Talk about mixed messages. In the September '97 issue of his George magazine, John F. Kennedy Jr. ran a picture of himself seminude—directly above his editor's letter pointing out that the alleged sexual misconduct of his cousins Michael and Joe made them "poster boys for bad behavior."

The odd juxtaposition of vim and virtue seems to sum up the two sides of the 36-year-old Kennedy's personality. He may have ended his giddy run as America's most eligible bachelor, but the John-John we knew and loved—unassuming, outdoorsy, fun-loving—is still kicking. At the same time, he has emerged as a sober, canny businessman, assuming control of his two-year-old political magazine. "He fooled everyone," says Kennedy family intimate, architect Richard Meier. "He said, 'Hey, I'm a serious guy, and I'm going to have a serious life.' " In the process, says author John H. Davis (Jacqueline Bouvier: An Intimate Memoir), "he proclaimed himself the leader of the [younger] clan."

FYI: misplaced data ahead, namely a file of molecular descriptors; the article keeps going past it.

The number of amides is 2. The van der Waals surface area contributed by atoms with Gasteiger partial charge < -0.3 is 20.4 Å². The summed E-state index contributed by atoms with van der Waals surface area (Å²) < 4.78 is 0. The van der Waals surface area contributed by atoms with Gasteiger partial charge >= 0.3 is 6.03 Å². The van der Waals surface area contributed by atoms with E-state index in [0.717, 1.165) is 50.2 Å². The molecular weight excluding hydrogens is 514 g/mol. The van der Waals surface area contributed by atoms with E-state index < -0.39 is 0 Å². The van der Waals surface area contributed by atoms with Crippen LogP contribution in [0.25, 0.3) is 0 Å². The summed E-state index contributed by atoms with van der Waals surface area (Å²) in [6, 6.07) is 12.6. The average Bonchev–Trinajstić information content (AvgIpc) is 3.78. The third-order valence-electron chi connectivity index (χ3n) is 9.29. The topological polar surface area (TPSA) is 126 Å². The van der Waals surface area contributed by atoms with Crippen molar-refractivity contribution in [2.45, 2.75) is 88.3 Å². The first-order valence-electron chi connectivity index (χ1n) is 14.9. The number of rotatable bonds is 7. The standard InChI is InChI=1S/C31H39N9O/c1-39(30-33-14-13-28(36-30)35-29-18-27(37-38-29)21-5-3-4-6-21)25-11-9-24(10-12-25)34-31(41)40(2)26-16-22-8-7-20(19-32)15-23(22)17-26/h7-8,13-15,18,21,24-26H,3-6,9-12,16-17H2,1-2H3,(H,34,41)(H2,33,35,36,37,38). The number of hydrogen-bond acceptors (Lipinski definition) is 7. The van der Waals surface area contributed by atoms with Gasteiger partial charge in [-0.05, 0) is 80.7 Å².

At home, John and wife Carolyn, 31, keep a low profile, ducking out of their downtown Manhattan apartment for pizza despite the constant paparazzi presence. When he appeared with a bandaged hand last October, rumors flew that the couple were fighting, but the wound was blamed on a kitchen accident. "They're very happy," says Meier. Now, with his personal and professional life on track, Kennedy may be looking for new challenges. Former JFK press secretary Pierre Salinger, for one, believes, "In the next century, John will go into politics."